Special Feature
Part of a ZDNet Special Feature: A Guide to Data Center Automation

How on-demand virtual machines helped to boost university research output

Self-service automation of virtual machines has enabled University of Reading researchers working on subjects ranging from climate change to neurology to analyse data more efficiently.


University of Reading: Whiteknights House and HUMMS (humanities and social sciences) building on the Whiteknights campus.

University of Reading

Special Feature

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The very nature of universities means they're often at the cutting edge of research, with academics increasingly reliant on vast amounts of computing power to help analyse data. Researchers often need to process unpredictable workloads, and at short notice.

However, finding a balance between investing in cutting-edge technology and improving efficiency, all while staying within budgets, can be difficult.

At the University of Reading in the UK, computing resources had previously been split across different schools, so the IT department took the decision to centralise it. Five different compute environments and associated storage were merged into one centralised system, with added elements of automation.

"An initiative was put in place to have one compute and one storage solution to solve the complexity of having so many different systems," Ryan Kennedy, Academic Computing Team Manager, University of Reading told ZDNet.

"We spent all our time firefighting rather than providing any support to our users, so we made a decision to implement a system that was easy to use, easy to maintain and put self-service in so our users could do a lot of the heavy lifting rather than us".

The university set out to find an automated data centre solution that enabled agility while remaining simple to use -- all without blowing the budget. After examining a number of vendors, the Academic Computing Team looked at Nutanix Enterprise Cloud and found it to be a good fit.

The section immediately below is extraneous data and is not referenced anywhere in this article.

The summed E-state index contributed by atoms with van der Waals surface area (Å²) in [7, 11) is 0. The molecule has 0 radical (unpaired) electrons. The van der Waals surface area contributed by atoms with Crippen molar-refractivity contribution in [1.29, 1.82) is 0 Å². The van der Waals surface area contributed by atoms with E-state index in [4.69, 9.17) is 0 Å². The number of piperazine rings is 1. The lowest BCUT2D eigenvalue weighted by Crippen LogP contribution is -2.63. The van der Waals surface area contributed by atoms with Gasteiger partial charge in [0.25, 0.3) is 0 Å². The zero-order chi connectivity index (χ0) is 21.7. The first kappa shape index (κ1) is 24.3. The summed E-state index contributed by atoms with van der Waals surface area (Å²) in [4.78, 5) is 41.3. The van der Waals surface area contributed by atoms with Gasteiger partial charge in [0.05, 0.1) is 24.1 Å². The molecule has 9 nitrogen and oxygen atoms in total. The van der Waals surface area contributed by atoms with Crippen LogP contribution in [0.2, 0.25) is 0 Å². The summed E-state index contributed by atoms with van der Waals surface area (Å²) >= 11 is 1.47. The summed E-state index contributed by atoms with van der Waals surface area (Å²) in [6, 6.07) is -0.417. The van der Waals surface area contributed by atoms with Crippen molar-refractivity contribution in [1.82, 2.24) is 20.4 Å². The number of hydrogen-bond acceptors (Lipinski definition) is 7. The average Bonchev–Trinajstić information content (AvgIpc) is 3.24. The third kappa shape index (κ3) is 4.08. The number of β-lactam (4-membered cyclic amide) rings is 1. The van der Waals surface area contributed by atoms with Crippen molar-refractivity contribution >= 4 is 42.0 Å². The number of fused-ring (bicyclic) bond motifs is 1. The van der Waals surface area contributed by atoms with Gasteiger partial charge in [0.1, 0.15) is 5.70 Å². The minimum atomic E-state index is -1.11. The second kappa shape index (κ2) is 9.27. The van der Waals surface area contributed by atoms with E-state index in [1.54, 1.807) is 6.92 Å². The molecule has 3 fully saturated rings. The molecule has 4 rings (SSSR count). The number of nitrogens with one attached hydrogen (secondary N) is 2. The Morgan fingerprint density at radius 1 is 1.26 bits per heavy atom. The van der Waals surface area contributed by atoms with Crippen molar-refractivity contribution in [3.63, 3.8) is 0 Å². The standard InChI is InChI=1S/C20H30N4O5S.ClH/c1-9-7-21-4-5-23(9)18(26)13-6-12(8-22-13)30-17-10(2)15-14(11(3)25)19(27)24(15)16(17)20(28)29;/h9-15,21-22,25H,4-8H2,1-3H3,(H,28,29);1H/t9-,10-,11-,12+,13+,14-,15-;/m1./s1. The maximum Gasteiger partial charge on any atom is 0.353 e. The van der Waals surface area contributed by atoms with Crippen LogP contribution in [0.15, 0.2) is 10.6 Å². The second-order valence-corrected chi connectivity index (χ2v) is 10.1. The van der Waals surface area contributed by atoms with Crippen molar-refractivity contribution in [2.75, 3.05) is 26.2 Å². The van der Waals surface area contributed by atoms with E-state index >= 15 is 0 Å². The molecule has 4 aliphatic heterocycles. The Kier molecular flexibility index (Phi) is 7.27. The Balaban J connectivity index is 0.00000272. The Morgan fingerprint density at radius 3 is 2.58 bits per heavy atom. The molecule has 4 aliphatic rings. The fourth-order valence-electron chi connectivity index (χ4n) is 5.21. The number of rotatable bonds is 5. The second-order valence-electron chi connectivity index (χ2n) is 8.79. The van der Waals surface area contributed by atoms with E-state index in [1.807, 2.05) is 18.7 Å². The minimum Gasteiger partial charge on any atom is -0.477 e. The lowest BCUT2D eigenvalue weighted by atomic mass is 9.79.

"Our key objectives were ease of use and simplicity to maintain alongside a licensing cost model. What we found was that Nutanix ticked all those boxes," Kennedy explained.

"All the products we looked at could do it at a technical level; we just needed to ensure it was easy to use for our end users with a nice UI, and easy for our engineers to maintain -- and also not have really high licensing costs and able to save money that way,"

Kennedy described installation of the Nutanix system as "one of the smoothest experiences I've ever had," although getting used to rolling out an automated service did impose a learning curve due to it being so different from the previous operation. Still, it ultimately provided the benefits the university was looking for.

Massive efficiency improvement

"Understanding that way of working was very different to what we've done before: we went from a lot of physical tin and having to put a CD in, to automating -- but we found massive efficiency in doing that," Kennedy said.

The automated system has allowed 5,000 researchers -- examining subjects ranging from climate change to neurology -- to spin-up up their own virtual machines whenever they want, rather than putting in requests to IT to make use of the services -- something that could previously take weeks to set up.

"The researchers have access to compute 24/7 when they want it: they don't have to wait for one of my engineers to provision it for them," said Kennedy.

"It's made it so they can log on, fire up a virtual machine, do what they need to do, get their results and destroy it at the end, rather than waiting for IT when we might have taken 10 to 14 days to spin-up one for them".

The system has been in place for over a year now, and has left the IT department examining how it approaches new technology. For Kennedy, the lesson is clear: to be more adventurous. "We always used to play it safe, got things which had been around for years and were tried and tested. But we didn't try new things," he said.

However, such has been the success of automating data centre services for researchers that the university is now looking to expand into other areas.

"We're now slowly expanding it into our corporate environments. The idea is when there's a demand for our timetabling system, rather than manually building a VM, we've got the automation to spin another web server up," said Kennedy.

"So when in the first week of term we see a 90 percent increase in the use of the timetabling system, when all the students are looking at it, it's using that web-scale architecture -- but having the ability to have that safety net around it in a climate where we have to save money".

The Academic Computing Team was initially wary about shifting the servers to an automated, on-demand service, but now sees it as the future for the university. "It's the way forward," said Kennedy.


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